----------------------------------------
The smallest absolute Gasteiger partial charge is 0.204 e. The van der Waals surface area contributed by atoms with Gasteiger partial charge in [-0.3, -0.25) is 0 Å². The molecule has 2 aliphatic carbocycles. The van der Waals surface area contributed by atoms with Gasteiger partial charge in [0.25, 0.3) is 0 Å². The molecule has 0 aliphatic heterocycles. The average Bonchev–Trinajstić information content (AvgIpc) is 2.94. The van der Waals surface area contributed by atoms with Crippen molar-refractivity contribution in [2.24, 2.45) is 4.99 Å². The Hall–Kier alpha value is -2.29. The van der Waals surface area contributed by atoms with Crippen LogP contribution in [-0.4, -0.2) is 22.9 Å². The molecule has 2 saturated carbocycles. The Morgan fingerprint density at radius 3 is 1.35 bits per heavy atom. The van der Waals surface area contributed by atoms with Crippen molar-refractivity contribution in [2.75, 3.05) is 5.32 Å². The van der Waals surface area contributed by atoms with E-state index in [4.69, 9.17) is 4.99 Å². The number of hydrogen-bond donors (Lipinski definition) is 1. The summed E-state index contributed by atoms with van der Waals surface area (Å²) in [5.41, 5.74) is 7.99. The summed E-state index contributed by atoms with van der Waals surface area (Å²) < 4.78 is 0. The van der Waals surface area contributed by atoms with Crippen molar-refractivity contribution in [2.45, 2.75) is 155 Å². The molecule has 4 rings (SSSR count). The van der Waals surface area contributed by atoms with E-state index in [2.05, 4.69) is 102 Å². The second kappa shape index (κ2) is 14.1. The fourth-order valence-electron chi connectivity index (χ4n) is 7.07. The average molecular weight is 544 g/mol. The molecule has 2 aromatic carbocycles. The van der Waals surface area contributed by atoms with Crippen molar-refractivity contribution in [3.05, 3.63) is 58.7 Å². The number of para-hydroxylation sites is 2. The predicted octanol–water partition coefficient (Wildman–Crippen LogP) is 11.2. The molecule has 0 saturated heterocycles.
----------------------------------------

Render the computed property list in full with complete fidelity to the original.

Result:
The smallest absolute Gasteiger partial charge is 0.204 e. The van der Waals surface area contributed by atoms with Gasteiger partial charge in [-0.3, -0.25) is 0 Å². The molecule has 2 aliphatic carbocycles. The van der Waals surface area contributed by atoms with Gasteiger partial charge in [0.25, 0.3) is 0 Å². The molecule has 0 aliphatic heterocycles. The average Bonchev–Trinajstić information content (AvgIpc) is 2.94. The van der Waals surface area contributed by atoms with Crippen molar-refractivity contribution in [2.24, 2.45) is 4.99 Å². The Hall–Kier alpha value is -2.29. The van der Waals surface area contributed by atoms with Crippen LogP contribution in [-0.4, -0.2) is 22.9 Å². The molecule has 2 saturated carbocycles. The Morgan fingerprint density at radius 3 is 1.35 bits per heavy atom. The van der Waals surface area contributed by atoms with Crippen molar-refractivity contribution in [2.75, 3.05) is 5.32 Å². The van der Waals surface area contributed by atoms with E-state index in [4.69, 9.17) is 4.99 Å². The number of hydrogen-bond donors (Lipinski definition) is 1. The summed E-state index contributed by atoms with van der Waals surface area (Å²) in [5.41, 5.74) is 7.99. The summed E-state index contributed by atoms with van der Waals surface area (Å²) < 4.78 is 0. The van der Waals surface area contributed by atoms with Crippen molar-refractivity contribution in [2.45, 2.75) is 155 Å². The molecule has 4 rings (SSSR count). The van der Waals surface area contributed by atoms with E-state index in [2.05, 4.69) is 102 Å². The second kappa shape index (κ2) is 14.1. The fourth-order valence-electron chi connectivity index (χ4n) is 7.07. The average molecular weight is 544 g/mol. The molecule has 2 aromatic carbocycles. The van der Waals surface area contributed by atoms with Crippen molar-refractivity contribution in [3.05, 3.63) is 58.7 Å². The number of para-hydroxylation sites is 2. The predicted octanol–water partition coefficient (Wildman–Crippen LogP) is 11.2. The molecule has 0 saturated heterocycles.